Alan Moore and Kevin O’Neill’s series The League of Extraordinary Gentlemen, published since 1999, depicts a world which is populated by characters of fiction, from Allan Quatermain and Captain Nemo to James Bond and Harry Potter. The result is not only a meta-fictional bricolage of cornerstones of popular culture. By situating characters in contexts approximating either the time of their creation or their fictional settings, Moore and Gibbons reconfigure both historical facts and literary history into a meditation on the interrelation between changing cultural values and the narrativization of a civilization. Focusing especially on ideas of Englishness and heroism, the series deals with discourses of discrimination and inequality, aggressively foregrounded in its title which consciously ignores the leading role of lead female character, Mina Murray. This parahistorical fusion of fact and fiction facilitates a focus on the formative effect on the grand recits manifest both in historiography and popular narratives. Hence it allows the characters to reflect upon their status as cultural icons as well as on the malleability of concepts such as masculinity, nationality, and gender, while at the same time embedding them into stories that elude their grasp, giving expression to the discrepancy between the individual’s perspective and the overarching developments that only become apparent through historiographic post-fact evaluation. This paper will demonstrate how the series creates an intricate argument about the feedback between history and literary history through the lens of comics and the medium’s own development.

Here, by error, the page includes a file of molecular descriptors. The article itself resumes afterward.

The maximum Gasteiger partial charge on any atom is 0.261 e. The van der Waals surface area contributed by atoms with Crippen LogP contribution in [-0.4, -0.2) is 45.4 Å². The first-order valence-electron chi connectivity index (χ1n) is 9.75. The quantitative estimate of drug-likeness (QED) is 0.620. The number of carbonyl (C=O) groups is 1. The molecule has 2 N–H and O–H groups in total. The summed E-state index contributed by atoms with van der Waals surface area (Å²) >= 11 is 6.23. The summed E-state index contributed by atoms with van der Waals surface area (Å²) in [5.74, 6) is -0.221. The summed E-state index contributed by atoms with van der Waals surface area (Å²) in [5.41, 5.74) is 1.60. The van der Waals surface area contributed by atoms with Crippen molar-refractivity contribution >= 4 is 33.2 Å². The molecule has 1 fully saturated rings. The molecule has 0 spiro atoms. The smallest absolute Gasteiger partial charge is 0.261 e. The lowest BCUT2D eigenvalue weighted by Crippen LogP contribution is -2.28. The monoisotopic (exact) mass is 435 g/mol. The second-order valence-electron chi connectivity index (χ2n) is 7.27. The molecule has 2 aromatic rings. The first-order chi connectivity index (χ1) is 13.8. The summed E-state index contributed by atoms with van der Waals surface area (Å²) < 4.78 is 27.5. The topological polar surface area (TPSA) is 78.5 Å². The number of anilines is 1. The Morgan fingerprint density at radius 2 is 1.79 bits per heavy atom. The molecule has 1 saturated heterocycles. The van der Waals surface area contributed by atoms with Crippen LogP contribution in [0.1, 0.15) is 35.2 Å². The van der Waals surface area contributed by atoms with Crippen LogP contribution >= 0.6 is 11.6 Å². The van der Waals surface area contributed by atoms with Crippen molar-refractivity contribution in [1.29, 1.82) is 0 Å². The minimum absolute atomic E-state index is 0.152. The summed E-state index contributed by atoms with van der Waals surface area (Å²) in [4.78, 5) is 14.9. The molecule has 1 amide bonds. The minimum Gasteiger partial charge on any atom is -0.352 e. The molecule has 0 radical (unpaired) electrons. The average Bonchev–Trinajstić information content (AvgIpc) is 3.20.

|Title of host publication||Geschichte im Comic|
|Place of Publication||Berlin|
|Publisher||Christian A. Bachmann|
|Publication status||Published - 2017|